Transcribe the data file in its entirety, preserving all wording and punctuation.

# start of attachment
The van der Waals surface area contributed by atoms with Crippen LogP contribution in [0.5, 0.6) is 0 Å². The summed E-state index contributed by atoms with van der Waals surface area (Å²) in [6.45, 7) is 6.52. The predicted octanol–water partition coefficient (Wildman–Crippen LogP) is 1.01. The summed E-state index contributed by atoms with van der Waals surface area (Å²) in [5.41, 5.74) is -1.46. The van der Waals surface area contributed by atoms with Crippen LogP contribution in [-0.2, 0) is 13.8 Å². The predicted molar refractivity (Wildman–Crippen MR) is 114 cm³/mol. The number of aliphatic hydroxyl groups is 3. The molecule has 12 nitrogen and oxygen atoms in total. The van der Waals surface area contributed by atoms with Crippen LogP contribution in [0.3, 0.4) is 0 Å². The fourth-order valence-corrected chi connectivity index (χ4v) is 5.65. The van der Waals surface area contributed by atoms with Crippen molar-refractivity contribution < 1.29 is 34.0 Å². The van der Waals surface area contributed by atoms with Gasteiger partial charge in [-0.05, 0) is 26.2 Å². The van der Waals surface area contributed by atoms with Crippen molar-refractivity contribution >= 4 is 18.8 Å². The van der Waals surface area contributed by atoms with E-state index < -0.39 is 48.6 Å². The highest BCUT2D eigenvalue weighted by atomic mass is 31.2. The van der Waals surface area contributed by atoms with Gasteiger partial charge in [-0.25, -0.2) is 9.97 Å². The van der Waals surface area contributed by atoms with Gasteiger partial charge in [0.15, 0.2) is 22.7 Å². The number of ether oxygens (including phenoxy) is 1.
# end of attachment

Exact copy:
The van der Waals surface area contributed by atoms with Crippen LogP contribution in [0.5, 0.6) is 0 Å². The summed E-state index contributed by atoms with van der Waals surface area (Å²) in [6.45, 7) is 6.52. The predicted octanol–water partition coefficient (Wildman–Crippen LogP) is 1.01. The summed E-state index contributed by atoms with van der Waals surface area (Å²) in [5.41, 5.74) is -1.46. The van der Waals surface area contributed by atoms with Crippen LogP contribution in [-0.2, 0) is 13.8 Å². The predicted molar refractivity (Wildman–Crippen MR) is 114 cm³/mol. The number of aliphatic hydroxyl groups is 3. The molecule has 12 nitrogen and oxygen atoms in total. The van der Waals surface area contributed by atoms with Crippen LogP contribution in [0.3, 0.4) is 0 Å². The fourth-order valence-corrected chi connectivity index (χ4v) is 5.65. The van der Waals surface area contributed by atoms with Crippen molar-refractivity contribution < 1.29 is 34.0 Å². The van der Waals surface area contributed by atoms with Gasteiger partial charge in [-0.05, 0) is 26.2 Å². The van der Waals surface area contributed by atoms with Crippen molar-refractivity contribution >= 4 is 18.8 Å². The van der Waals surface area contributed by atoms with E-state index < -0.39 is 48.6 Å². The highest BCUT2D eigenvalue weighted by atomic mass is 31.2. The van der Waals surface area contributed by atoms with Gasteiger partial charge in [-0.25, -0.2) is 9.97 Å². The van der Waals surface area contributed by atoms with Gasteiger partial charge in [0.15, 0.2) is 22.7 Å². The number of ether oxygens (including phenoxy) is 1.